When wanting to install a swimming pool, you quickly realize there are a lot of options. From pool style to shape, size, and materials, you truly have many options for your pool. One pool option that is growing in popularity in recent years is saltwater pools. Inground saltwater swimming pools use chlorine generators that react with salt to clean it instead of relying on high chlorine levels to accomplish the same goal. But, as with all types of pools, there are saltwater pool pros and cons.
Despite its name, inground saltwater swimming pools actually aren’t that salty. Saltwater pools use a chemical reaction between chlorine generators and salt to clean a pool, but the resulting water has 1/10 the salt of ocean water. So there’s no worry about swimming in a saltwater pool if you’re worried about the salt content.
A saltwater pool is also low in chlorine when compared to other types of pools. The chlorine generator converts salt into chlorine to clean the pool, which eliminates the need to add high levels of chlorine.
One unique advantage of a saltwater pool is it’s better for your skin. Chlorine is harsh on your skin, and the lower levels in a saltwater pool mean less damage to your skin.
Saltwater pools are incredibly easy and affordable to maintain. Chlorine generator systems moderate the chlorine levels in the pool and clean itself when needed, leaving you to enjoy your pool, not work on it. Maintenance also takes less money.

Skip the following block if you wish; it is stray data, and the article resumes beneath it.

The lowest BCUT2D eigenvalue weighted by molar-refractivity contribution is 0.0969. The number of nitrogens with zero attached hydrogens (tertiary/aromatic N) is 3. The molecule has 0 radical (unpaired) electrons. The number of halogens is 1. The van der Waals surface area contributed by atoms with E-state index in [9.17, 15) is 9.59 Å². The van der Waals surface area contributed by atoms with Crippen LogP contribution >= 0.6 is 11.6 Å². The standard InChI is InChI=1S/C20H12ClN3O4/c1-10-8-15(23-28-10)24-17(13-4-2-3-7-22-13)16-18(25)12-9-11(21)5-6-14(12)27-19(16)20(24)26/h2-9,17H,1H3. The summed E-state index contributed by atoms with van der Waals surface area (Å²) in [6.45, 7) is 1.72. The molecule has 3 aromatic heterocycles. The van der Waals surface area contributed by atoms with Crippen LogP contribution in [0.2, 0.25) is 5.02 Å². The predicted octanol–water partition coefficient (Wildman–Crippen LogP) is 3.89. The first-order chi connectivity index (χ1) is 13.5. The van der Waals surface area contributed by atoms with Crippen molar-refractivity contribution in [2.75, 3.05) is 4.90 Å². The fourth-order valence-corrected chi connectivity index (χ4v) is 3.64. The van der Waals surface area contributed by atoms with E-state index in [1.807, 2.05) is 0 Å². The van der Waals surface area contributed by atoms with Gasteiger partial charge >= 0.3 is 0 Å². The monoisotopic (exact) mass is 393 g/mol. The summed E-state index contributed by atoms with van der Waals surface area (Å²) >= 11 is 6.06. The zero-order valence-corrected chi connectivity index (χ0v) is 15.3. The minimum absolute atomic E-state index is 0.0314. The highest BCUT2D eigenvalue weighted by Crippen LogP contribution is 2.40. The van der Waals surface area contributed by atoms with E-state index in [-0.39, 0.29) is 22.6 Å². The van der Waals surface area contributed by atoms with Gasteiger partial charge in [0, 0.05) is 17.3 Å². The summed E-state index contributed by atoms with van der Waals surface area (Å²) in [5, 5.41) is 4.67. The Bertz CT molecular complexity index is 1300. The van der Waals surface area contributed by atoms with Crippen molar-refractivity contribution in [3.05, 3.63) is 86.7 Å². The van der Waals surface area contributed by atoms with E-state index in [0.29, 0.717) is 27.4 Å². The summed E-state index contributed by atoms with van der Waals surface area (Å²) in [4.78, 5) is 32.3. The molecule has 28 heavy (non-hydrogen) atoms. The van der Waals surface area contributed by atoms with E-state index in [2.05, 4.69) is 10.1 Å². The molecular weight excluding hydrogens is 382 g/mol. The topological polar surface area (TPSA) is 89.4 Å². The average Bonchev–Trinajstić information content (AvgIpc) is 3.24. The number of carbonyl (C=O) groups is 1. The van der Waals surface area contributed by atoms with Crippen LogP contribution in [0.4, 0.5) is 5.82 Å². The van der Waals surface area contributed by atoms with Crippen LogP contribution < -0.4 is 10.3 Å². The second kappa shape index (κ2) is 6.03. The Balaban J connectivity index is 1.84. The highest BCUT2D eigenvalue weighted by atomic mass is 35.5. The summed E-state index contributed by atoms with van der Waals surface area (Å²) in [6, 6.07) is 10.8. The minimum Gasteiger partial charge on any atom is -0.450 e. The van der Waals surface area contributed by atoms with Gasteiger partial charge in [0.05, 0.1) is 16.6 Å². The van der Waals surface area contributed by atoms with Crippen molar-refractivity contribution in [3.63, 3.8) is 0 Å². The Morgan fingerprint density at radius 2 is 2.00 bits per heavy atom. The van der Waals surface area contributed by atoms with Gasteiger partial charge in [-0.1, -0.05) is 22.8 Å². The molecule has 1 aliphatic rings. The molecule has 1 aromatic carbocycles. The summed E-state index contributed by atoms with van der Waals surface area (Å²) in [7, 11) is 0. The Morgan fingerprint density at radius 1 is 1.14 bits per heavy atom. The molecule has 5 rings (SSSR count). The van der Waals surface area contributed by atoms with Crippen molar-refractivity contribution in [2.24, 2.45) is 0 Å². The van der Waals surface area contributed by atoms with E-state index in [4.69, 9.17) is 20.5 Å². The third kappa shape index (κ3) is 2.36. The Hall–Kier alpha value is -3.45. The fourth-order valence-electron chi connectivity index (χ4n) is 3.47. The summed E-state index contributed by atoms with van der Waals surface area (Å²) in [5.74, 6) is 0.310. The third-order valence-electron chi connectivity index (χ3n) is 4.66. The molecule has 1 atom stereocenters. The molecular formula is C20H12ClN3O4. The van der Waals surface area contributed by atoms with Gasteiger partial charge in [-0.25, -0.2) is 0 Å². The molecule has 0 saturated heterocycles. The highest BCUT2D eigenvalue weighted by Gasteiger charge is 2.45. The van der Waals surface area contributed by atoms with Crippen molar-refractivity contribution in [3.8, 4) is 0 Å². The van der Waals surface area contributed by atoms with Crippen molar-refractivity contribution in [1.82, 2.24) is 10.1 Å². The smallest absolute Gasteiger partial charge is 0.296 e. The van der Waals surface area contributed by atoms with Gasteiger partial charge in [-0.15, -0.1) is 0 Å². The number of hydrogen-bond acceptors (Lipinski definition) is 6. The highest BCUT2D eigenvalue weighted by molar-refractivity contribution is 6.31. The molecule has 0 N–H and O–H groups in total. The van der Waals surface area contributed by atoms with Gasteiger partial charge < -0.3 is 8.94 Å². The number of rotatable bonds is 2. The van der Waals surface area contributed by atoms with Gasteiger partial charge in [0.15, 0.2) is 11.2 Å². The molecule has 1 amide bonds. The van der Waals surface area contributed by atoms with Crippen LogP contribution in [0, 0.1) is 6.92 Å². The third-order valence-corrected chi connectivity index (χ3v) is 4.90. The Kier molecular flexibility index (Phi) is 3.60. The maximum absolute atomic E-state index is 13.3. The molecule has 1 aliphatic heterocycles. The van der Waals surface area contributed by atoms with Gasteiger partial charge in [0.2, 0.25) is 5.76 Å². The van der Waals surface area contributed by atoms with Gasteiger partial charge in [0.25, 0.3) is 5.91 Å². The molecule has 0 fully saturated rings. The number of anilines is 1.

Unfortunately, salt is damaging to many systems. The permanent presence of salt, no matter how small, can eventually cause damage to lighting systems, liners, and concrete surfaces.
Salt is also extremely damaging to plants around the pool area. Backwash and wastewater from saltwater pools kills plants and dissolves nutrients in the soil. In a larger scale, this can lead to crop damage in some areas. For this reason, some municipalities actually prohibit saltwater pools, so be sure to check with your local government before deciding on this type of pool.
While saltwater pools require less maintenance, they require more electricity to run the chlorine generator. For example, a 20,000 gallon pool requires about 500 watts to power it, which can add substantially to your electric bill. The cost of electricity can cancel out any savings made on maintenance, and could possibly end up costing even more than chlorine pools.